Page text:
Monday, 7 October 2019

Last of the summer Butterflies !

 The Clouded Yellow is usally my last sought after butterfly of the year, with just one sighting seen last year at Rainham Marshes in Essex. This year I was hoping to see some in Kent.

September, and several reports of Clouded Yellows at Oare Marshes caught my attention, I couldn't resist a visit, but after a long walk down the Swale towards Uplees in some sunny but probably to windy conditions brought no sightings.
 I walked around the East Flood not really expecting to see any now, until a bright yellow butterfly flew up from the path ahead, catching me by surprise, but typically it did not linger and disappeared across the inaccessible meadows next to the flood, but a sighting nevertheless.

 No more sightings for me here which was disappointing, a brief view and no photograph.

I was given some information by another butterfly enthusiast from 'Facebook' on a possibly good location to see Clouded Yellows and also the Wall Brown another butterfly I struggle to see well.

The location , Cliffe Pools, a site quite close to where I live, but a vast area to look for butterflies but worth a try.

As I walked from the car park down towards the river wall butterflies started to appear, mainly Small White and a few Small Heath, but expectantly a few Clouded Yellows started to appear , all very restless and none settling.

Small White

Small Heath

 I passed the Flamingo Pool, as it was named in my bird watching days from years gone by and walked towards the river wall. My first of many sightings of the Wall Brown started to appear, more than I have ever seen before.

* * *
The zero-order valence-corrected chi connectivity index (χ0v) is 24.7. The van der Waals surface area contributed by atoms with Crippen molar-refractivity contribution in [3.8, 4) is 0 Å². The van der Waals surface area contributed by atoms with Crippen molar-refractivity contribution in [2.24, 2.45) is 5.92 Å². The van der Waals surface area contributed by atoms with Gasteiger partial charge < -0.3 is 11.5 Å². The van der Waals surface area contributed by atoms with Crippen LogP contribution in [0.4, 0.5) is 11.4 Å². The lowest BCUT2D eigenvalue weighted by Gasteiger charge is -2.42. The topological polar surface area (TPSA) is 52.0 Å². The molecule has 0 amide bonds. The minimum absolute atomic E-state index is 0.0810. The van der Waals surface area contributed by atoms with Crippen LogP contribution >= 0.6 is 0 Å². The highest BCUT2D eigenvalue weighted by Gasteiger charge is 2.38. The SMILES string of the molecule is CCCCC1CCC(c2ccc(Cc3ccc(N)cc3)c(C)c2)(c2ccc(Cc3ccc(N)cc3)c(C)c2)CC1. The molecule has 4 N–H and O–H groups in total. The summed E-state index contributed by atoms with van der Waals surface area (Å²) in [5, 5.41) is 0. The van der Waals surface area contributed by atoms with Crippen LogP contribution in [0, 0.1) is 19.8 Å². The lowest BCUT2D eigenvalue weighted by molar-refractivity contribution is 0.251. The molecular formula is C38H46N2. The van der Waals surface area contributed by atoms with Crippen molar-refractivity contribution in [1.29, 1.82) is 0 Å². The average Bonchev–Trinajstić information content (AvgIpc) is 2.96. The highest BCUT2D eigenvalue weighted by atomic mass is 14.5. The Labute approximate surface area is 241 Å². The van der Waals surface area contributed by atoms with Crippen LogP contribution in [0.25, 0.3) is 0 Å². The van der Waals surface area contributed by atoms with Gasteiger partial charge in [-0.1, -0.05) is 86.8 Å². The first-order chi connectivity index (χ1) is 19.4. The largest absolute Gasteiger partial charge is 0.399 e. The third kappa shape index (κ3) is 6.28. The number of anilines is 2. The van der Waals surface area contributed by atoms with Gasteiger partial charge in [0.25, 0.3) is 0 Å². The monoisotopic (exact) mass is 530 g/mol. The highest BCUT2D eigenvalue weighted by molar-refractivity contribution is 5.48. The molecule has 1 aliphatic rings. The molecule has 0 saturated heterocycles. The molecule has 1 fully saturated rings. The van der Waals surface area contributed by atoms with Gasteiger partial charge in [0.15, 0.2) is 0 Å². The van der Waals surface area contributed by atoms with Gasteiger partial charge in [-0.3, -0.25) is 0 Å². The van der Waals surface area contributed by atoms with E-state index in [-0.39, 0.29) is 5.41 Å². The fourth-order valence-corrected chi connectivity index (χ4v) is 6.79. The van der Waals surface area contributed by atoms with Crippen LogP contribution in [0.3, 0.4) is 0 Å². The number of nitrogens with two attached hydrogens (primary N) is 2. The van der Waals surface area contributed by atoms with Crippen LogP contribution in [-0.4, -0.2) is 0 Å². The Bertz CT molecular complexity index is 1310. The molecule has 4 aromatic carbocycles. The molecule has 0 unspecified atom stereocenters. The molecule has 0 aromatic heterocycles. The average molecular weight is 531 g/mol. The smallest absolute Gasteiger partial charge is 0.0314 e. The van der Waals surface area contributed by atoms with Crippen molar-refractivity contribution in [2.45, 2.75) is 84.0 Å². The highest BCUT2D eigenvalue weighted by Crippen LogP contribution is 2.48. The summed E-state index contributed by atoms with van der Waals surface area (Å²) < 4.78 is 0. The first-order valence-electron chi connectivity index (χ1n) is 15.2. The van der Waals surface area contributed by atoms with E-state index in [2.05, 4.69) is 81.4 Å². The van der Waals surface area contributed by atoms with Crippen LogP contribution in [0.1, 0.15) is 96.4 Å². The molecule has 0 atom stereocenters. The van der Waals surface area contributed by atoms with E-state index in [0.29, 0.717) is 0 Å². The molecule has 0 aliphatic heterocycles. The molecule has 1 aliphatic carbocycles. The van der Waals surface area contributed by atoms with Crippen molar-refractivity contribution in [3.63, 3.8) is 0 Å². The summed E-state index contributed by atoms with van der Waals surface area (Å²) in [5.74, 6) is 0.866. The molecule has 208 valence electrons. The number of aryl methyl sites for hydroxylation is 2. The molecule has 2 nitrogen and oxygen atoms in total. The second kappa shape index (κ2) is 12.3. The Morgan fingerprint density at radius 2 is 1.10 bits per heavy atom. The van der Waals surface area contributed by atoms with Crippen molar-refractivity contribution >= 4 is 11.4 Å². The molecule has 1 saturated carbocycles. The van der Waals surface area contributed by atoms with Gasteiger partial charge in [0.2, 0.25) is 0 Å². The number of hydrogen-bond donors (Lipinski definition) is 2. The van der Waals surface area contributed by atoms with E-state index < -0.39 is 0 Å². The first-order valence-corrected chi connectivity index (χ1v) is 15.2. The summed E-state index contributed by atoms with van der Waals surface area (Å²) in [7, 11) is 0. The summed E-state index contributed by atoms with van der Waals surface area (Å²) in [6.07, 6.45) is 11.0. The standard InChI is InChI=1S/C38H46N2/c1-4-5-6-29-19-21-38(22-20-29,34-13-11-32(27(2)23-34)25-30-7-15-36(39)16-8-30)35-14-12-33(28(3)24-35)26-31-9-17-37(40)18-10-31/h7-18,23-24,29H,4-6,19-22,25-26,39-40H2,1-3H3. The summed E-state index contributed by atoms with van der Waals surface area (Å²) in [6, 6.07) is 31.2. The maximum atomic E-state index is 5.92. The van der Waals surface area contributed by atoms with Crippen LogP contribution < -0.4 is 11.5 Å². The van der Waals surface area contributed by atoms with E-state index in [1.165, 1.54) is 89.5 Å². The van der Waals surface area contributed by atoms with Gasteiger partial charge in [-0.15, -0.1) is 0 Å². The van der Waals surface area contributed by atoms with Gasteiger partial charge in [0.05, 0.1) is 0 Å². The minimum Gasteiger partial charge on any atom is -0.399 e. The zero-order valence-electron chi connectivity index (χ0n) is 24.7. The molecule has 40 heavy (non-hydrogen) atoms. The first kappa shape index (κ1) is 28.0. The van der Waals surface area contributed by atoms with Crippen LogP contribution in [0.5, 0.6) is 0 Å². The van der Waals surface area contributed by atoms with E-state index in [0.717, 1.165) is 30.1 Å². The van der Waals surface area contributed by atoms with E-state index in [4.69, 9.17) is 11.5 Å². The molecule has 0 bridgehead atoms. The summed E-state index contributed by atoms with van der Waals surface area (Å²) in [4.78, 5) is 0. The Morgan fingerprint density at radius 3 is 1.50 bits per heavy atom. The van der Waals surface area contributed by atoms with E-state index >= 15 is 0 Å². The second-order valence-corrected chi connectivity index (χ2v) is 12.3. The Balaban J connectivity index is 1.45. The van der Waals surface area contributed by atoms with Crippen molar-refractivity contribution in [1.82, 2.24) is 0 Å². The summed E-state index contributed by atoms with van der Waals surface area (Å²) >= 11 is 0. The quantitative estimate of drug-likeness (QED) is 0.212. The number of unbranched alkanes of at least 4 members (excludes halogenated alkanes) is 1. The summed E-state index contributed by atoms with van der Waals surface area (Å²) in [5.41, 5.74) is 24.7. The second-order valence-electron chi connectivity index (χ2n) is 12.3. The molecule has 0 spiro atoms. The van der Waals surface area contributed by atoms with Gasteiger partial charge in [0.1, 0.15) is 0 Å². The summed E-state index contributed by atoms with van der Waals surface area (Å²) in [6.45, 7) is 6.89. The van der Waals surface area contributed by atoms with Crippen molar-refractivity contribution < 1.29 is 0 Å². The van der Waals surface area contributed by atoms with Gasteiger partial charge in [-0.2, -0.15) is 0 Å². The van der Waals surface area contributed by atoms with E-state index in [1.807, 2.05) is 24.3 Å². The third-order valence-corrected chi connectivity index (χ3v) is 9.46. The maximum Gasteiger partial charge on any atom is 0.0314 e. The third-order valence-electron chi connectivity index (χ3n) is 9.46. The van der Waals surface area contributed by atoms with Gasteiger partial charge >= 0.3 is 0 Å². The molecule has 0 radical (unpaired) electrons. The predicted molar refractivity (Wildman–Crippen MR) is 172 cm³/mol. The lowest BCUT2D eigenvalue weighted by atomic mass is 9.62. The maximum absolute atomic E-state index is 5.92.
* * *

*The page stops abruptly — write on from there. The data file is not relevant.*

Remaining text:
Worn Wall Brown female

male Wall Brown

The embankment behind the river wall was alive with butterflies,  Small White the most numerous, Large White, Wall Brown,  a very worn Painted Lady, a very fresh Small Tortoiseshell, Brown Argus, Common Blue, Small Copper and finally a few Clouded Yellow, with just one settling for a photograph.

Clouded Yellow

Small Tortoiseshell
Brown Argus

Small Copper

Common Blue female

One last surprise sighting were these small Bees , It seemed to me at the time were making a higher pitch  hum than the usual carder bees seen. I was thinking  maybe a Shrill Carder Bee but having never seen one before I wasn't' sure.
I managed a couple of photographs and after an I.D. request discovered that they were in fact Brown Banded Carder Bee's also quite scarce, so nice to see.

Brown Banded Carder Bee    Bombus Humilis

A successful days wildlife watching, Clouded Yellow, Wall Brown and the Brown Banded Carder Bee best sightings of the day.

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